Air trapping

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Air trapping, also called gas trapping, is an abnormal retention of air in the lungs where it is difficult to exhale completely.[1] It is observed in obstructive lung diseases such as asthma, bronchiolitis obliterans syndrome and chronic obstructive pulmonary diseases such as emphysema and chronic bronchitis.

Air trapping is not a diagnosis but is a presentation of an illness, and can be a guide to the appropriate differential.

Imaging[edit]

On high resolution CT air trapping has a typical imaging appearance, although often evaluation with both maximum inhalation and exhalation, or inspiratory and expiratory views, are needed for a more specific diagnosis. One of its typical imaging patterns is mosaic attenuation. In the classic presentation, the lung will appear normal at inspiration, but on exhalation, the diseased portions of the lung which have lost connective tissue recoil will remain lucent while the healthy portions of the lung will become more dense due to atelectasis. This helps distinguish it from mosaic attenuation due to patchy fibrosis, as occurs with nonspecific interstitial pneumonia, and in early usual interstitial pneumonitis (the hallmark imaging diagnosis of interstitial lung disease) in which there is no change with inspiration and expiration.

Measurement and Function[edit]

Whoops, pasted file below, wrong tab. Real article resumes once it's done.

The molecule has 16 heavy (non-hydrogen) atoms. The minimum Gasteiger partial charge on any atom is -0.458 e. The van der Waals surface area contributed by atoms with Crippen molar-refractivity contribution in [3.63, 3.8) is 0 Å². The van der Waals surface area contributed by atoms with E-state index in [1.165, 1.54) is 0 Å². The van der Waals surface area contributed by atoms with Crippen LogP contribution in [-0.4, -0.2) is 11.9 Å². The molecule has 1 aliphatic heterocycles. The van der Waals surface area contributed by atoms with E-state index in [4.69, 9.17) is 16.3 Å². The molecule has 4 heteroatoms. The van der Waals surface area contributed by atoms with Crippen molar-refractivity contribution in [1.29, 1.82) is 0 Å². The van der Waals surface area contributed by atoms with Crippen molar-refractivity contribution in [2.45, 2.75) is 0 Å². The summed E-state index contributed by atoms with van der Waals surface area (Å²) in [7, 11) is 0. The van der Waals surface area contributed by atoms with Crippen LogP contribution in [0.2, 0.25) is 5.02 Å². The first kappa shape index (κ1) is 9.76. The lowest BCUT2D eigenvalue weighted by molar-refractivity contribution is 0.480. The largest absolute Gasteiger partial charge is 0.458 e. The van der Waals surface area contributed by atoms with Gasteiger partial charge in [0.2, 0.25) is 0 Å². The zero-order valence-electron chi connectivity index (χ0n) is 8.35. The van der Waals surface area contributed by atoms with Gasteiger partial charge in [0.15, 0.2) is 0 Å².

Exhaled volumes are measured by a pulmonary function test or simple spirometry, leading to an elevated residual volume and a measurement of forced expiratory volume. Air trapping is often incidentally diagnosed on computed tomography (CT) scanning. On expiratory films, retained hyperlucent gas will be visualised in cases of air trapping.[2]

Air trapping represents poorly aerated lung, but on its own is clinically benign. It is a common problem for smokers who dive. On diving the lung volume collapses and pushes air into the poorly aerated regions. On arising from a deep depth, these air-trapped areas of lung expand. This places great pressure on the lung tissue which can rupture.[3]

References[edit]

  1. ^ U. Joseph Schoepf; "6.4.9.5 Expiratory Hyperinflation - Air Trapping", Multidetector-Row CT of the Thorax Birkhäuser, 2005, p.101
  2. ^ Javier Luca ya; A. L. Baert; Janet L. Strife; "4.6.5 Air Trapping", Pediatric Chest Imaging: Chest Imaging in Infants and Children, Springer, 2007, p. 92
  3. ^ Johny A. Verschakelen; W. De Weber; "5.2.2 Air Trapping", Computed Tomography of the Lung: A Pattern Approach, Springer, 2007, p. 51